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[hat-pin] /ˈhætˌpɪn/
a long pin for securing a woman's hat to her hair, often having a bulbous decorative head of colored glass, simulated pearl, or the like.
Origin of hatpin
1890-95; hat + pin Unabridged
Based on the Random House Dictionary, © Random House, Inc. 2015.
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Examples from the Web for hatpin
Historical Examples
  • He lifted it, revealing a counterfeit, which had once ornamented a hatpin.

    Tropic Days E. J. Banfield
  • Monny's hat was off, and Biddy's was apparently hanging by a hatpin.

    It Happened in Egypt C. N. Williamson
  • The human in her used the stiletto or hatpin, the animal in her used claws.

    Christopher Quarles Percy James Brebner
  • The hatpin slipped from her cold fingers, and fell to the floor.

    The Heart of Thunder Mountain Edfrid A. Bingham
  • Make a small hook, E, from a short piece of rather stiff wire and fasten it to the hatpin about 1 in.

  • He had to get up and push up his seat before the hatpin was recovered.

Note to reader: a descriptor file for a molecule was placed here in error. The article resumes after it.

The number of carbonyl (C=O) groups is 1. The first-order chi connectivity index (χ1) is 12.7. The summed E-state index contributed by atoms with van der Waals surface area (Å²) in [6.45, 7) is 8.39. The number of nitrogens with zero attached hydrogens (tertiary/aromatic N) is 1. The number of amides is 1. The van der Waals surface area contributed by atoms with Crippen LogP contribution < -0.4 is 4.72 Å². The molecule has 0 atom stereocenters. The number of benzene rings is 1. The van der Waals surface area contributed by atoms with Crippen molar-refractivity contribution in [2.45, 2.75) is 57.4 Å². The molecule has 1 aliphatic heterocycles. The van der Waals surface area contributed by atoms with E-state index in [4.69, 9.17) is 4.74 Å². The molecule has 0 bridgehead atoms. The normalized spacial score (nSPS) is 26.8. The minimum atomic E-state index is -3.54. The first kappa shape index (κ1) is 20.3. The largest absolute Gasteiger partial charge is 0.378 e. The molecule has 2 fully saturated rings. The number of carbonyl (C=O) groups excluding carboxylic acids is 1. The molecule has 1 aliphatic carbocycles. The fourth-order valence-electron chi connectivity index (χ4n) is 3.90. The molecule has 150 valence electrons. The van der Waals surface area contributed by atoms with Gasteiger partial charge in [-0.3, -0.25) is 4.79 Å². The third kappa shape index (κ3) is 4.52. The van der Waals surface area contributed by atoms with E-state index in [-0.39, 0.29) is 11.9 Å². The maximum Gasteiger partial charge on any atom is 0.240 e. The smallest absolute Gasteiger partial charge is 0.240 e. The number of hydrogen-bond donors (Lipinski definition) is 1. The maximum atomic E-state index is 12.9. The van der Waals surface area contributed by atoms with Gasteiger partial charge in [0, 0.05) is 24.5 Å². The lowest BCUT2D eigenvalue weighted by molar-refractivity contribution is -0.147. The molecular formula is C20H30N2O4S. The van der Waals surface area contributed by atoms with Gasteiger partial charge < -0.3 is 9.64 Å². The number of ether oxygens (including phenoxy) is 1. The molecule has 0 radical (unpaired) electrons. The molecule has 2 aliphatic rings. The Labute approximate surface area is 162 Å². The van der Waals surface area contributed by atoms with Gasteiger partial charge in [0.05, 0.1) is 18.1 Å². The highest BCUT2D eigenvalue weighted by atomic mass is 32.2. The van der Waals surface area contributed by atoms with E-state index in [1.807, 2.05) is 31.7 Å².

The Rover Boys at Colby Hall Arthur M. Winfield
  • Then going to her dressing table she drew the hatpin from the pincushion and carelessly slipped the rings on her fingers.

    Murder in Any Degree Owen Johnson
  • With that out came her hatpin, and she made a lunge at Sheeny Rose.

  • One man and one girl was under the piano playing cat's cradle, while another man was doing a sum on the wallpaper with a hatpin.

  • “This,” and Norah pointed to a hatpin that lay on the big desk.

British Dictionary definitions for hatpin


a sturdy pin used to secure a woman's hat to her hair, often having a decorative head
Collins English Dictionary - Complete & Unabridged 2012 Digital Edition
© William Collins Sons & Co. Ltd. 1979, 1986 © HarperCollins
Publishers 1998, 2000, 2003, 2005, 2006, 2007, 2009, 2012
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